My Favorite One Hit Wonders of the 60s: Mexico (#6)

@FourWalls (15116)
United States
July 17, 2016 7:45pm CST
The heat really got to a lot of players today, but the APA champion won it yesterday with his lead and just built on it today. The pro side was a thriller, with a one-shot victory! But this is about music, not Putt Putt. Here's another one of my favorite one-hit wonder songs from the 60s. #6: Mexico - Bob Moore First, this isn't the "Mexico" that James Taylor did. This is a bouncy instrumental with lots of trumpets. And secondly, you've heard Bob Moore. I guaran-dang-tee it. Have you ever heard "The Battle of New Orleans" by Johnny Horton? Or "Coal Miner's Daughter" by Loretta Lynn? Or "All Shook Up" by Elvis Presley? Then you've heard Bob Moore. The most recorded bass player in history, with over 17,000 sessions to his credit, Bob Moore, as part of Nashville's legendary "A Team" of session musicians (along with Buddy Harman on drums, Floyd Cramer on piano, and usually Chet Atkins on guitar or as the producer), backed the legendary singers in country and rock (he played with Elvis and Roy Orbison, for instance) in the 50s through the 80s. So what's a world-renown, Musicians' Hall of Fame bass player doing recording a song with trumpets? Beats me. But in 1961 Moore, who was a music executive at Monument Records (founded by 2016 Country Music Hall of Fame inductee Fred Foster), recorded this song, written by the legendary Boudleaux Bryant (the guy who co-wrote several Everly Brothers songs and "Rocky Top," among countless others). It was a runaway hit, reaching the pop top ten. And, although Bob Moore has been on the Billboard top ten list countless times as a session musician, this was his only trip to the top 40 under his own name. A couple of years ago Moore told me that Homer & Jethro teased him mercilessly about this song. They joked on a live album that it would "serve him right" if he had to appear on American Bandstand and pantomime this song -- "an instrumental!" Moore said they asked if he played two trumpets simultaneously by playing one with his lips and blowing the other one out his backside (no, he didn't say it that politely). That's a great and funny story that I think about whenever this classic instrumental, which I still have my parents' 45 of (the B-side was called "Hot Spot," if you're wondering), that served as the only time Bob Moore stepped out into the forefront to score a hit. Mexico Written by Boudleaux Bryant Recorded by Bob Moore Released as a single, 1961 Here's the great instrumental "Mexico":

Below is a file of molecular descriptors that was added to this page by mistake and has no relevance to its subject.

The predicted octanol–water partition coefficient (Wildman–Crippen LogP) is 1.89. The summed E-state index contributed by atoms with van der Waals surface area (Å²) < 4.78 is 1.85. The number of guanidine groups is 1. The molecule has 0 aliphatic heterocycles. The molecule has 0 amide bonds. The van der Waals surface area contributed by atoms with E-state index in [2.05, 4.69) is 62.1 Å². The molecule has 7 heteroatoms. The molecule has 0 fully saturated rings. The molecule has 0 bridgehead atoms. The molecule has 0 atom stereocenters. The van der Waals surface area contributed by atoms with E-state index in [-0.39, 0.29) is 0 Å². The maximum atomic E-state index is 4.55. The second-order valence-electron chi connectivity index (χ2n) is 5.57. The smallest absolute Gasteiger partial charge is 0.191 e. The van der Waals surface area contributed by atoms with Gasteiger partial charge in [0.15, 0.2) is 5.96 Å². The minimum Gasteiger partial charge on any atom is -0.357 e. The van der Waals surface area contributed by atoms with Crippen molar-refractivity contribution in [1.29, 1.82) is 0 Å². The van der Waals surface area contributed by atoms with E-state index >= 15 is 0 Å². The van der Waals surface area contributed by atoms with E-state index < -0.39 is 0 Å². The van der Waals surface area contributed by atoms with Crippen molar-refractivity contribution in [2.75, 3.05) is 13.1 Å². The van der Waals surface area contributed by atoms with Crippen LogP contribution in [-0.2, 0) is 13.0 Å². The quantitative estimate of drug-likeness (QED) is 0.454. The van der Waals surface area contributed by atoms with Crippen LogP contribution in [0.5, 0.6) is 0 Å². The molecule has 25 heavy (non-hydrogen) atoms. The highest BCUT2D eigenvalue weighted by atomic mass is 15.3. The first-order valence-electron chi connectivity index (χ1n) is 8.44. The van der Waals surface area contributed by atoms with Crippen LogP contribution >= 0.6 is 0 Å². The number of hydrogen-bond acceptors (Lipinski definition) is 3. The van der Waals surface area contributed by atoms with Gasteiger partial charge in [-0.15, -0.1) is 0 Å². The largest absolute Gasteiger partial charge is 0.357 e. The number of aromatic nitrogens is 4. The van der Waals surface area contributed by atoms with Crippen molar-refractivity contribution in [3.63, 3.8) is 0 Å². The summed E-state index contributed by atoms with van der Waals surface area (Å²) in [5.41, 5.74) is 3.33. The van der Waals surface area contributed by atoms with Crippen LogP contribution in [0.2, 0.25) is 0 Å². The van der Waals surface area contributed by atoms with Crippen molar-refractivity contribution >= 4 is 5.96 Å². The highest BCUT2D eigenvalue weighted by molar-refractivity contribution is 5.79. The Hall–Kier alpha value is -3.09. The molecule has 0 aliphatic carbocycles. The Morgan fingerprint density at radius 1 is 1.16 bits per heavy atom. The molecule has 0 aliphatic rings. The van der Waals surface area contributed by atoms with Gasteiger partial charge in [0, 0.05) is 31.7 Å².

Mexico (Bryant) by Bob Moore and his Orchestra Moore was a top Nashville session bass player who also led the studio orchestra on the Roy Orbison hits. This ...
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@teamfreak16 (41311)
• Colorado Springs, Colorado
18 Jul 16
I don't recognize it. But then again, I wasn't born until three years later, and I don't remember my parents having this. Fun song.
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